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In other places the ice is full of thousands of fine cracks that cause it to shatter into little shards. Either way, the ice is melted much faster than if it just melted along the exposed surfaces.

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I don’t usually post pictures of dead animals, although we see all kinds of them, but this Kestrel was wedged upside down in a pine tree.  There was no obvious cause of death and it appeared to have happened very recently.  Quite possibly it flew into the tree in the dark and broke it’s neck although this kind of accident must be quite rare.  It is considered rare, but birds do suffer heart disease, making this another possible explanation.  Or this kestrel might simply have been doing it’s impersonation of Kessel.

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Having made our way to Creditview road we crossed on the bridge and started back up the other side. While walking along the river at this time of year it is important not to walk on any shelf of ice that might be close to the river edge.  I suspect that, had we stepped on this shelf when we passed, we wouldn’t have enjoyed the water quite as much as the two ducks in the picture below.  Like these ducks, it was obvious that the bird kingdom has started to count itself off into breeding pairs.  Cardinals, Buffleheads and Canada Geese were also seen to be paired up.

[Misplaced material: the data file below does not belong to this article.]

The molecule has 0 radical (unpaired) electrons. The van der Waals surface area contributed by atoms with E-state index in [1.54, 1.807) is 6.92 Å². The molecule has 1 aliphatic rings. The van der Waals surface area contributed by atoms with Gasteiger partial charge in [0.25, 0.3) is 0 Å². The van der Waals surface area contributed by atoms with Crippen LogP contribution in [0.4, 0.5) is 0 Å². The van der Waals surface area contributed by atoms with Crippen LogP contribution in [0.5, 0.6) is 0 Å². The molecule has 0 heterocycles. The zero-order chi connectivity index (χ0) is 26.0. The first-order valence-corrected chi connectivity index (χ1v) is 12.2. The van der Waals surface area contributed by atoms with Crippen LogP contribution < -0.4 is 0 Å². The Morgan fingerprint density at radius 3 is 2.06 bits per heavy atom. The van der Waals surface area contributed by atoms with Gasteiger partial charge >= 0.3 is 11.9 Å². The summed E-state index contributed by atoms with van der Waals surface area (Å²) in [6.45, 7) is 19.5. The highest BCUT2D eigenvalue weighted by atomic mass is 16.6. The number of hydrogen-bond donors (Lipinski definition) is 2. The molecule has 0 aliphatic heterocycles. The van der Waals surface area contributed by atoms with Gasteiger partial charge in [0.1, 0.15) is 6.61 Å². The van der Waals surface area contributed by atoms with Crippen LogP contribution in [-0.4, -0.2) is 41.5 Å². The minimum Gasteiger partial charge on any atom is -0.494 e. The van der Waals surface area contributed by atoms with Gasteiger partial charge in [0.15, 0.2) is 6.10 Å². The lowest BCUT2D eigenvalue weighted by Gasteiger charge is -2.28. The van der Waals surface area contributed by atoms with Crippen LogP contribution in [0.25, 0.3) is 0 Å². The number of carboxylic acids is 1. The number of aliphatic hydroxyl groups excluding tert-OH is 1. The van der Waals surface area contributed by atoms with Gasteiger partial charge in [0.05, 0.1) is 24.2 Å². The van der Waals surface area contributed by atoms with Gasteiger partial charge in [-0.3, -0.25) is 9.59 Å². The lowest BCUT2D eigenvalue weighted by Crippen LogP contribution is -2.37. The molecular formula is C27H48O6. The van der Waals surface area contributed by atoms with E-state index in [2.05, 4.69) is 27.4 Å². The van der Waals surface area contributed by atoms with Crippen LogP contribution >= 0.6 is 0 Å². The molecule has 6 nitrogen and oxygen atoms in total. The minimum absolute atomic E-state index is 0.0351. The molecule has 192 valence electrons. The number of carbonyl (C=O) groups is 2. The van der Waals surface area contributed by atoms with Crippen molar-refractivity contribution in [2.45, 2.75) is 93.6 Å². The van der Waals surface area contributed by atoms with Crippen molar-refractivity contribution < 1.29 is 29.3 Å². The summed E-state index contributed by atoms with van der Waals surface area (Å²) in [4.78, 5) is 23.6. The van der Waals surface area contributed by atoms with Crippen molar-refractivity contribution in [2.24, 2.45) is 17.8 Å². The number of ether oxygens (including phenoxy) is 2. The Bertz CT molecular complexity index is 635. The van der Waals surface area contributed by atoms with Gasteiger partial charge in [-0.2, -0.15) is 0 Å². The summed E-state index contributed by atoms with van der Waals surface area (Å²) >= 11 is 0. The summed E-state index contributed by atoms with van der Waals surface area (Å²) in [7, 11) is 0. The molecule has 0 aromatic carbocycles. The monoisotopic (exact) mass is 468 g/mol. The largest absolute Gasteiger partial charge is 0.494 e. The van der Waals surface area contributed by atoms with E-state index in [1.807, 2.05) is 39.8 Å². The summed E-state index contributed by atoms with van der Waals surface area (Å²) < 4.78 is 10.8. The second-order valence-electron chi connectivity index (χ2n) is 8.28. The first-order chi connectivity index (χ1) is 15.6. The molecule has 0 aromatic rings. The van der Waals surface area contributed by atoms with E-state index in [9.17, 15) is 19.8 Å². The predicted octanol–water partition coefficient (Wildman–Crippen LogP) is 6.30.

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There is only a short stretch of the east river bank that is safely passable at this time of the year. The bank of the river on this side is full of new growth and bramble.  At one time several of the homes on top of the ravine had built wooden or concrete stairs to access the river side.  The tree that has taken out this abandoned set of stairs looked like fair warning and so we returned to Creditview Road.  Sir Monty Drive provides a short cut back to the park without having to walk too far on roads.

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The park on the east side of the river is accessed from Sir Monty Drive and has a maintained trail on it.  This part of the river is known as River Run Park.  Large clusters of teasels grow along the trail.

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Someone has taken the time to cover this old well with a roof but the current dwelling is at the top of the ravine.  Perhaps an earlier home stood closer to this water source making the task of bringing water to the hill top unnecessary.

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Visit us at http://www.facebook.com/hikingthegta for a gallery of additional photos.

 

2 thoughts on “Alpha Mills

  1. Pingback: Silverthorne Grist Mill – Meadowvale | Hiking the GTA

  2. Pingback: Norval on the Credit | Hiking the GTA